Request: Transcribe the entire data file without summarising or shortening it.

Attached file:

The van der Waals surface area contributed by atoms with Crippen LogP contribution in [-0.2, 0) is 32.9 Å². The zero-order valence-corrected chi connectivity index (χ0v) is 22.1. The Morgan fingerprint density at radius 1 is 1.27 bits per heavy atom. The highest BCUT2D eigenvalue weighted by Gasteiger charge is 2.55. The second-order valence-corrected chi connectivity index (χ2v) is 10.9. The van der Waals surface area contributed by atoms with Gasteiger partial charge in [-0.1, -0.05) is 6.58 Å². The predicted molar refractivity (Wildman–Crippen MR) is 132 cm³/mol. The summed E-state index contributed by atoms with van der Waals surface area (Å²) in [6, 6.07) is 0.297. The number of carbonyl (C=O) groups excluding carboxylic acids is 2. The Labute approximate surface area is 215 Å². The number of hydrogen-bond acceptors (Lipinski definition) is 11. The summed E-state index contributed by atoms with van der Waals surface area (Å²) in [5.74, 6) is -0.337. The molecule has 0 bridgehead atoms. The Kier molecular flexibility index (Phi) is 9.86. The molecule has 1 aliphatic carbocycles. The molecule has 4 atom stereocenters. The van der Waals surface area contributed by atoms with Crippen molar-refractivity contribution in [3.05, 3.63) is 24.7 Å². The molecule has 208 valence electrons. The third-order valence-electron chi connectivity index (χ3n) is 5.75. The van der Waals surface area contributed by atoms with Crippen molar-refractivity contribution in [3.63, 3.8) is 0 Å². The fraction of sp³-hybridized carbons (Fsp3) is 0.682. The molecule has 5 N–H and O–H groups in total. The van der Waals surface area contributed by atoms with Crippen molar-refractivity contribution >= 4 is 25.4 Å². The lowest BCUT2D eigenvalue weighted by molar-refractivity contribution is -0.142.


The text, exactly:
The van der Waals surface area contributed by atoms with Crippen LogP contribution in [-0.2, 0) is 32.9 Å². The zero-order valence-corrected chi connectivity index (χ0v) is 22.1. The Morgan fingerprint density at radius 1 is 1.27 bits per heavy atom. The highest BCUT2D eigenvalue weighted by Gasteiger charge is 2.55. The second-order valence-corrected chi connectivity index (χ2v) is 10.9. The van der Waals surface area contributed by atoms with Gasteiger partial charge in [-0.1, -0.05) is 6.58 Å². The predicted molar refractivity (Wildman–Crippen MR) is 132 cm³/mol. The summed E-state index contributed by atoms with van der Waals surface area (Å²) in [6, 6.07) is 0.297. The number of carbonyl (C=O) groups excluding carboxylic acids is 2. The Labute approximate surface area is 215 Å². The number of hydrogen-bond acceptors (Lipinski definition) is 11. The summed E-state index contributed by atoms with van der Waals surface area (Å²) in [5.74, 6) is -0.337. The molecule has 0 bridgehead atoms. The Kier molecular flexibility index (Phi) is 9.86. The molecule has 1 aliphatic carbocycles. The molecule has 4 atom stereocenters. The van der Waals surface area contributed by atoms with Crippen molar-refractivity contribution in [3.05, 3.63) is 24.7 Å². The molecule has 208 valence electrons. The third-order valence-electron chi connectivity index (χ3n) is 5.75. The van der Waals surface area contributed by atoms with Crippen molar-refractivity contribution in [3.63, 3.8) is 0 Å². The fraction of sp³-hybridized carbons (Fsp3) is 0.682. The molecule has 5 N–H and O–H groups in total. The van der Waals surface area contributed by atoms with Crippen molar-refractivity contribution >= 4 is 25.4 Å². The lowest BCUT2D eigenvalue weighted by molar-refractivity contribution is -0.142.